Madame Franchot is setting Victorian London on its ear with her uncanny fortune-telling abilities. Murchison and Leeds are hired to investigate the woman who’s past is murky, and in doing so, they may have inadvertently created a much darker future in the next century…
From “Enter The Phenomenologists,” by Gil C. Schmidt, the adventures of Murchison and Leeds blend science fiction, mystery and action in what one critic called “a Victorian X-Files.” Volume One presents seven thrilling stories, each of them a challenging adventure that pushes Murchison and Leeds far into the unknown.
When I wasn’t tearing around the neighborhood crashing into things (trees can be tricky) or acting like each baseball game (or any game, for that matter) was a “winner take all” epic, I was reading. Plenty of short stories, particularly those in “Ellery Queen’s Mystery Magazine” and “Boy’s Life.” Also comic books, tons and tons of comic books, along with science fiction by the truckloads. And anything else I could find, from “Newsweek” and “Reader’s Digest” to “Highlights” and the encyclopedia.
Like most avid readers, I wanted to read more than the story in front of me: I wanted to read MY story, the way I would write it. Started in the 7th grade and received praise, which was nice, but I knew I needed to do better.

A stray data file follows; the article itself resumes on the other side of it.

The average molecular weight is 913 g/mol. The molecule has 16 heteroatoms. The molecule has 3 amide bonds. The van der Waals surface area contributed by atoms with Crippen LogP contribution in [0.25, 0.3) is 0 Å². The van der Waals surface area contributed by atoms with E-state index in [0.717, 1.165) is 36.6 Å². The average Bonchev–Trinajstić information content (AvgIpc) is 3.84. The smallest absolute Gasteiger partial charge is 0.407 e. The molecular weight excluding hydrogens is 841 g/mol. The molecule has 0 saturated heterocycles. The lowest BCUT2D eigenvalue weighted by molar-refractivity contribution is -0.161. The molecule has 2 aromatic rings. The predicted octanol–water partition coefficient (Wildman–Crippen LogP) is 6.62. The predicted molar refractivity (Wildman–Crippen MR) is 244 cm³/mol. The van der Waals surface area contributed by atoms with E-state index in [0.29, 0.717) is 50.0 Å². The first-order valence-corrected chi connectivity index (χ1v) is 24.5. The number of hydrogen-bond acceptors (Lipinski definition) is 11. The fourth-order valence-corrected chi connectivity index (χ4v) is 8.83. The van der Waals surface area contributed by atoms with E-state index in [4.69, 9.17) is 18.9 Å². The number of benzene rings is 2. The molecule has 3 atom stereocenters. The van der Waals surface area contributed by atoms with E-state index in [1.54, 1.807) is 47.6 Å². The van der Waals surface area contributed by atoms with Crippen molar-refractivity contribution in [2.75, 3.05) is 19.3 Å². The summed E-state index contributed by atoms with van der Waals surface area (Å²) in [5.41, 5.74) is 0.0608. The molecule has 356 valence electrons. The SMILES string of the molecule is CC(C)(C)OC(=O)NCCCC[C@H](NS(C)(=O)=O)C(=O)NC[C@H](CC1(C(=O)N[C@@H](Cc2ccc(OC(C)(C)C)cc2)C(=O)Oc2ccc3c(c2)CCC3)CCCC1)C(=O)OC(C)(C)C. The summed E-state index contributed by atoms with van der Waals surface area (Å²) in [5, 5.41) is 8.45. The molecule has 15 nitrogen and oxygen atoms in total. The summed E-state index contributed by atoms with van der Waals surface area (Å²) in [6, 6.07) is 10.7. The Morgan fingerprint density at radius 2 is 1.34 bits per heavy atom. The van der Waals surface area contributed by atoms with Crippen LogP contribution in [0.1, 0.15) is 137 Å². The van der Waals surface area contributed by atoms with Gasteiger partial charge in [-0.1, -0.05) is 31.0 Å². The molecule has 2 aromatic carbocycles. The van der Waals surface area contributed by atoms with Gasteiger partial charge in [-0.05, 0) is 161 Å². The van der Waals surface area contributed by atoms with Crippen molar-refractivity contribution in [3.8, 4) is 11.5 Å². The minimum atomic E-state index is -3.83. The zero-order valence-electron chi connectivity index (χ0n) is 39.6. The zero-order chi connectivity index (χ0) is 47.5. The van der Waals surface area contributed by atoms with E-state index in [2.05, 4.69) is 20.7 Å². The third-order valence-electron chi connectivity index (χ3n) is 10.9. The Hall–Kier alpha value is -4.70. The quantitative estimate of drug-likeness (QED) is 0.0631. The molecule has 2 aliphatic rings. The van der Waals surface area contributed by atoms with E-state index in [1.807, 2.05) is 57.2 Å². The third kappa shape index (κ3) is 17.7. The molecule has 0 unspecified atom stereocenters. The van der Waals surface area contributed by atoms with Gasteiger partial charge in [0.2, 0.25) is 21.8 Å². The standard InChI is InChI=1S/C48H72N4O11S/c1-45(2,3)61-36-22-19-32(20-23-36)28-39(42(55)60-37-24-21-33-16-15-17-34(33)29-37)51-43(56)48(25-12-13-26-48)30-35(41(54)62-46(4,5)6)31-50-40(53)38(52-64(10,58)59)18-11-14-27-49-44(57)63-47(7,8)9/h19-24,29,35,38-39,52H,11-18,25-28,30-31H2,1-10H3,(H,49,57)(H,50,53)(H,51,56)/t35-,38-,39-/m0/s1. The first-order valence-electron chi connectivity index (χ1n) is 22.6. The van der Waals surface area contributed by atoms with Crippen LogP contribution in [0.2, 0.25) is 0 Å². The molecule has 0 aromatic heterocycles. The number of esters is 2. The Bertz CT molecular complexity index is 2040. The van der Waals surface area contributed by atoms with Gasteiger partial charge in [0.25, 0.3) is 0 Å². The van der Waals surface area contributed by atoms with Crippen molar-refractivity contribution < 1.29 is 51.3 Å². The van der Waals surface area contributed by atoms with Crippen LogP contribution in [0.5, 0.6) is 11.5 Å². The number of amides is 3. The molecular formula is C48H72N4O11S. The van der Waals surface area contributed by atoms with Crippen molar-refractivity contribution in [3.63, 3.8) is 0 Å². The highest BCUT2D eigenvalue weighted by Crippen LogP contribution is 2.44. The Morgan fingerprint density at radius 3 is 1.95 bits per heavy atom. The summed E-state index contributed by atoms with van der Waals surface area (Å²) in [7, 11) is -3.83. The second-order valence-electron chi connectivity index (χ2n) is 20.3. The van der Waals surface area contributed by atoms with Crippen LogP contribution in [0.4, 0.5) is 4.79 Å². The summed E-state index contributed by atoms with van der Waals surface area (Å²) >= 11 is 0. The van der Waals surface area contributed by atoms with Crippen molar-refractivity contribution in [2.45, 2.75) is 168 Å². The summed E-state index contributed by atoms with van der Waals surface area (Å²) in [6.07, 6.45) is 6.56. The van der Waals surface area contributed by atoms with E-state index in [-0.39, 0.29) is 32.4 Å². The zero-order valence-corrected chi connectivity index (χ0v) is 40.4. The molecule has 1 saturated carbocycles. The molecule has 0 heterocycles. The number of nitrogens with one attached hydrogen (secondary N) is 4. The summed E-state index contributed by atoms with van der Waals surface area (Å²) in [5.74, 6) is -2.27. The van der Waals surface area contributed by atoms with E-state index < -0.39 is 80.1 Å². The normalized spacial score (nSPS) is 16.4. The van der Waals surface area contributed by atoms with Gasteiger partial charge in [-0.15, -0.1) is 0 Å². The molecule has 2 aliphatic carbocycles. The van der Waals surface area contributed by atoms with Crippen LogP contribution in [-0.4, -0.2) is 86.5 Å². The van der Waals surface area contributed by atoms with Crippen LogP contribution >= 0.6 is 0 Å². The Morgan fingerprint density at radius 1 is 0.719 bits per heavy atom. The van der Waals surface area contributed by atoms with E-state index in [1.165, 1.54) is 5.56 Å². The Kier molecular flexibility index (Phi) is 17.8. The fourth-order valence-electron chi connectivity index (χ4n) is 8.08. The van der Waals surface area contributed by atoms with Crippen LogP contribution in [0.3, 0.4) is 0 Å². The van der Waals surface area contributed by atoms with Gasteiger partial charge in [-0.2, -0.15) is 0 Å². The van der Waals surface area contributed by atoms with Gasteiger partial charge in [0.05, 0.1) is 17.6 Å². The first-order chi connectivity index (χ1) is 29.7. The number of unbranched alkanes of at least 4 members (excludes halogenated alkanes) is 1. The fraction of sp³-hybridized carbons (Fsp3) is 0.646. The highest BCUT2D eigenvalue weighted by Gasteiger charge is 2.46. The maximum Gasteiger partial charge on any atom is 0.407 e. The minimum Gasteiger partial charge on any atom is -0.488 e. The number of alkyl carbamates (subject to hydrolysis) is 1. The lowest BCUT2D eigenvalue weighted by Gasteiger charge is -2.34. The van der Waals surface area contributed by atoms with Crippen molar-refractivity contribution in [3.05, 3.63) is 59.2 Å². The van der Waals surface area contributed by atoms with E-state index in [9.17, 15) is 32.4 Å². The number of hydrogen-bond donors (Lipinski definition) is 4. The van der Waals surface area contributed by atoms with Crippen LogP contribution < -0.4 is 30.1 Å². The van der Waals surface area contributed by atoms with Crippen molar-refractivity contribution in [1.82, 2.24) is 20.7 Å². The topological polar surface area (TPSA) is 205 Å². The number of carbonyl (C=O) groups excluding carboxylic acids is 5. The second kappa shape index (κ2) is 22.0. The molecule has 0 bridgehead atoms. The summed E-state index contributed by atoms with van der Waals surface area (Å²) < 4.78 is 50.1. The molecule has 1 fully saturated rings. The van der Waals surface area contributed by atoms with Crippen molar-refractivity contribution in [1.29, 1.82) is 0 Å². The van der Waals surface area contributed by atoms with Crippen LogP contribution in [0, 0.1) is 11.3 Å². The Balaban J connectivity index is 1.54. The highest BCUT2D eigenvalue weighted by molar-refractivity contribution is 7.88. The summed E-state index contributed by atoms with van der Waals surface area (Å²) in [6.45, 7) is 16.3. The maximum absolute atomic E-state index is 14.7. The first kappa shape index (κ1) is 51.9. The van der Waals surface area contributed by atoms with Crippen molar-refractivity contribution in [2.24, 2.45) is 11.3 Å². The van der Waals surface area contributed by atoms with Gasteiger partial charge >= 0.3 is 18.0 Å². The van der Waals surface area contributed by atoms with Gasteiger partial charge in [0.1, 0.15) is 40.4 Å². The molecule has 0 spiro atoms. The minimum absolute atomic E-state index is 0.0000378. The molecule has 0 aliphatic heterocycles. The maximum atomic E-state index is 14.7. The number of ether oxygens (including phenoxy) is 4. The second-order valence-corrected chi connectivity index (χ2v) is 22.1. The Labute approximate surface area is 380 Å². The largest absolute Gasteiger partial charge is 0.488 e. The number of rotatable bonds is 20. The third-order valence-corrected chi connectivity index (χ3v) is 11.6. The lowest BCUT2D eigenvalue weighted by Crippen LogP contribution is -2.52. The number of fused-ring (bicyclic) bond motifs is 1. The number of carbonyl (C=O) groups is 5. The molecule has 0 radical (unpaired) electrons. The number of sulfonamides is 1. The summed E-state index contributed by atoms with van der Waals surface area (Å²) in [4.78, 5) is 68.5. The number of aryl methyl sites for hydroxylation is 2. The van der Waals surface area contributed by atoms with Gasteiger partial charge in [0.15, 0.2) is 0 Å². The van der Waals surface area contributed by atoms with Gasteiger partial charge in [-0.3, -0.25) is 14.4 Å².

Kept writing, pages and pages that were stored in boxes, page that were taken out every few months and after re-reading to see if I’d made progress, stored again, out of sight. Started submitting and got rejected, but sold three stories on my first day of acceptance into professionalism and that kept me on track.
Now I write daily, though most of it is not fiction. Still, it is writing, and when I get the chance–or more precisely, when I make the chance–to write fiction, I revert to the boy on the couch, lost in a story. I think that most writers truly love that feeling, of being “in” the story, lost but intrigued by what comes next.
I’m currently working on a new fantasy series, the second book of The Phenomenologists and a dystopian serial novel. Hopefully most of that will see the light of day (or the backlight of an ereader) in 2012.